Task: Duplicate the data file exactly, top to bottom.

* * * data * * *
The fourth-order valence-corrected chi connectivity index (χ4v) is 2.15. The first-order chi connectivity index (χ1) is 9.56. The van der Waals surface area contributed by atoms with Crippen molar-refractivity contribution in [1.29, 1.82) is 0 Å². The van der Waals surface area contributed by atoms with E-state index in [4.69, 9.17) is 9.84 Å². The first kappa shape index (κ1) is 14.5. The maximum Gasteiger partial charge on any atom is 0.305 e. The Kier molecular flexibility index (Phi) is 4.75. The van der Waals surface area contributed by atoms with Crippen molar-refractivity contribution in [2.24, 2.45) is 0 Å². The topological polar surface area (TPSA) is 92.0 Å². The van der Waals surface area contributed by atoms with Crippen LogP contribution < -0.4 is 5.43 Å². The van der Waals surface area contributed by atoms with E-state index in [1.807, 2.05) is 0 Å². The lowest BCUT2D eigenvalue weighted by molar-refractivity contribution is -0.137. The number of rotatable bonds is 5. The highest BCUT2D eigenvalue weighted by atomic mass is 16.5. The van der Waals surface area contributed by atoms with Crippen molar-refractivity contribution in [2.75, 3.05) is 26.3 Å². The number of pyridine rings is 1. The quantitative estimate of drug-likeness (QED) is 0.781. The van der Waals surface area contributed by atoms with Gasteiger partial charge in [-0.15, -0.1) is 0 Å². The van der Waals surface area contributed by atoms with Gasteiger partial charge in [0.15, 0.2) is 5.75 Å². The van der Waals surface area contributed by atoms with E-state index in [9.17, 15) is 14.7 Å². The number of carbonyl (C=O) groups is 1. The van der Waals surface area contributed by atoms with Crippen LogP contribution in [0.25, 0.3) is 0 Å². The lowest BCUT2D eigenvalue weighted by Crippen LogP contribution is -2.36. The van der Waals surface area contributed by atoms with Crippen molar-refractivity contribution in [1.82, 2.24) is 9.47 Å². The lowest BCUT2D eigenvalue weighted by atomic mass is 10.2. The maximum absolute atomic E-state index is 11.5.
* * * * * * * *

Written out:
The fourth-order valence-corrected chi connectivity index (χ4v) is 2.15. The first-order chi connectivity index (χ1) is 9.56. The van der Waals surface area contributed by atoms with Crippen molar-refractivity contribution in [1.29, 1.82) is 0 Å². The van der Waals surface area contributed by atoms with E-state index in [4.69, 9.17) is 9.84 Å². The first kappa shape index (κ1) is 14.5. The maximum Gasteiger partial charge on any atom is 0.305 e. The Kier molecular flexibility index (Phi) is 4.75. The van der Waals surface area contributed by atoms with Crippen molar-refractivity contribution in [2.24, 2.45) is 0 Å². The topological polar surface area (TPSA) is 92.0 Å². The van der Waals surface area contributed by atoms with Crippen LogP contribution < -0.4 is 5.43 Å². The van der Waals surface area contributed by atoms with E-state index in [1.807, 2.05) is 0 Å². The lowest BCUT2D eigenvalue weighted by molar-refractivity contribution is -0.137. The number of rotatable bonds is 5. The highest BCUT2D eigenvalue weighted by atomic mass is 16.5. The van der Waals surface area contributed by atoms with Crippen molar-refractivity contribution in [2.75, 3.05) is 26.3 Å². The number of pyridine rings is 1. The quantitative estimate of drug-likeness (QED) is 0.781. The van der Waals surface area contributed by atoms with Gasteiger partial charge in [-0.15, -0.1) is 0 Å². The van der Waals surface area contributed by atoms with Gasteiger partial charge in [0.15, 0.2) is 5.75 Å². The van der Waals surface area contributed by atoms with E-state index in [9.17, 15) is 14.7 Å². The number of carbonyl (C=O) groups is 1. The van der Waals surface area contributed by atoms with Crippen LogP contribution in [0.25, 0.3) is 0 Å². The lowest BCUT2D eigenvalue weighted by Crippen LogP contribution is -2.36. The van der Waals surface area contributed by atoms with Crippen molar-refractivity contribution in [1.82, 2.24) is 9.47 Å². The lowest BCUT2D eigenvalue weighted by atomic mass is 10.2. The maximum absolute atomic E-state index is 11.5.